Rediscovering the 'Me' in 'Mumeeeeeee'

'I have always thought that there is no more fruitful source of family discontent than a housewife’s badly-cooked dinners and untidy ways'. (Mrs Beeton's Book of Household Management, 1861)

November 25, 2010

Story Spark: Interview with author Anthony McGowan

To coincide with 'Story Spark', a season of tales, literature and imagination at The Ark, Dublin, I am delighted to welcome fantastic author Anthony McGowan to Hot Cross Mum. Anthony will be reading this Saturday, 27th November at 4pm. The theme for his session is 'Heroes and Villains (and Some Folks in Between)'. What more would any 8-12 year old want?!

I asked Anthony a number of questions about his brilliant books and the Story Spark event. He very kindly gave me some most excellent responses.

How did you get involved with writing/illustrating children's books?
I began writing when I had a very boring civil service job, back in the 1990s. I had an idea for what I thought would be an adult book, about a teenage boy who gets hit by an ice-cream van and wakes up in hell. Then it struck me that as the main character was a teenager, then it really ought to be a book for teenagers. After a bit of a struggle it was published as a young adult book by Random House. I wrote a couple more young adult books, then they then encouraged me to write for younger children. So, I sort of stumbled into being a children’s writer …

Where do you get your inspiration?
Three places: memory, books, and listening to my own children. Most of my books are based on my own experiences growing up in the north of England. I went to a pretty brutal secondary school in Leeds, which left a whole series of intense memories burnt into my brain. Those memories (some brilliant, some terrible) tend to form the meat of my stories. Then I usually try to insert a framework taken from some other book – so, Hellbent is based quite closely on Dante’s Inferno, and Henry Tumour is a retelling of Shakespeare’s Henry IV part 1, and The Knife that Killed Me is based on the Iliad. Whoops, came over a bit pretentious there, didn’t I? And then for my younger books, the Bare Bum Gang adventures and Einstein’s Underpants, a lot of it was taken from things my children – Rosie (7) and Gabriel (11) have said and done.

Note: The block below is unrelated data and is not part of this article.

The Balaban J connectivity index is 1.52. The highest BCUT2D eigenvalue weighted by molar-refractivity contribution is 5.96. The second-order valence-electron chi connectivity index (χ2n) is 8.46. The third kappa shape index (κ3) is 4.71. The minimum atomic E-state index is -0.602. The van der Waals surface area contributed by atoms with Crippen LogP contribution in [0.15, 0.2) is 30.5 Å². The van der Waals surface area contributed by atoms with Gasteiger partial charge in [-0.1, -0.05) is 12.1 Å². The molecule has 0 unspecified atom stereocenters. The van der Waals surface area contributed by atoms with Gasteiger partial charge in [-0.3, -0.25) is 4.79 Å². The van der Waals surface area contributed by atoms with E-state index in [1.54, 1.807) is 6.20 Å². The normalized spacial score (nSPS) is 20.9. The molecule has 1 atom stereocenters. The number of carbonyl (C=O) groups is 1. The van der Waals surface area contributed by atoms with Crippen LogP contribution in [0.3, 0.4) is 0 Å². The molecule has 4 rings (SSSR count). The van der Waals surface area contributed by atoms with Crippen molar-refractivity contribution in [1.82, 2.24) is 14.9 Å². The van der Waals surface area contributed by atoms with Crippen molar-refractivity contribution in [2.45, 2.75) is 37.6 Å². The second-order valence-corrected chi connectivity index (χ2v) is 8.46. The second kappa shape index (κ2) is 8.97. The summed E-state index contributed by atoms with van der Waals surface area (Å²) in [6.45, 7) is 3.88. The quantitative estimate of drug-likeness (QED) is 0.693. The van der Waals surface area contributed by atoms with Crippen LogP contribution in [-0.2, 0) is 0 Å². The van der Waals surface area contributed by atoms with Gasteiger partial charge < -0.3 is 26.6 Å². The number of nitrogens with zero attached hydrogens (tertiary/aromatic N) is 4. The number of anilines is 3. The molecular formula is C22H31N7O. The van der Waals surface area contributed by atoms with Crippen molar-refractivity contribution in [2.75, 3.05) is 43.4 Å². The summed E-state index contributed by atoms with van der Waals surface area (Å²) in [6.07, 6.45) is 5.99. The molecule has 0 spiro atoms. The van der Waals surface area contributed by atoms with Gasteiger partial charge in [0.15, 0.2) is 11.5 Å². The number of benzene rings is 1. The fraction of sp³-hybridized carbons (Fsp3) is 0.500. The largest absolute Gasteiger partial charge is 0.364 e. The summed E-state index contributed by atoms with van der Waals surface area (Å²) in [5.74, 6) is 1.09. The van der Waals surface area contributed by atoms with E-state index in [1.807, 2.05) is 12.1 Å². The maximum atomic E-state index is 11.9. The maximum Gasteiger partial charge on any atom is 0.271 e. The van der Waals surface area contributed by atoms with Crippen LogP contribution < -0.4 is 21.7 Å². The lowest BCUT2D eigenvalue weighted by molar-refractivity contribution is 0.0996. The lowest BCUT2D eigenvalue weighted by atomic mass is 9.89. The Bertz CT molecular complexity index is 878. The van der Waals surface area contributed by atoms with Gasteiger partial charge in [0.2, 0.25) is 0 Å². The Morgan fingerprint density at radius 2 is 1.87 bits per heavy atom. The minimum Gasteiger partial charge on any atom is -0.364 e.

How long did it take you to write your most recent book?
It took about a year. I wrote the first draft quite quickly, but it was way too long and most of the time was spent whittling it down.

How often do you participate in events such as 'Story Spark' where you read to your young fans? Do you enjoy it, or do you get nervous?!
I do lots of events in schools – in fact I’ve just come back from a week of events in a school in Sao Paulo in Brazil. I find them incredibly exhilarating and exciting, but I still get quite nervous. I have nightmares about cracking a joke and looking out on to a sea of stony faces …

How important do you feel events like 'Story Spark' are in encouraging children to read and be excited about books.
They are incredibly important. There was nothing like Story Spark when I was a boy, and I know I’d have loved it. It’s especially important to try to reach out to the kids who don’t normally associate reading with fun. Having a real live author read his or her work can make it come vividly alive.

Finally, what is your favourite children's book (not your own!), and why?
For teenagers it would have to be Redshift by Alana Garner – one of the greatest books ever written for any age. For younger children I’m a huge fan of Andy Stanton’s Mr Gum books. Stanton is just a comical genius. I’ve stolen his illustrator – the brilliant David Tazzyman to illustrate the books I’m working on now – a series called The Donut Diaries.

More details about Story Spark and booking details for Anthony's event, and others, are available here and at - if you do go along on Saturday, please be kind to Anthony and remember to laugh when he cracks a joke. Thank you!


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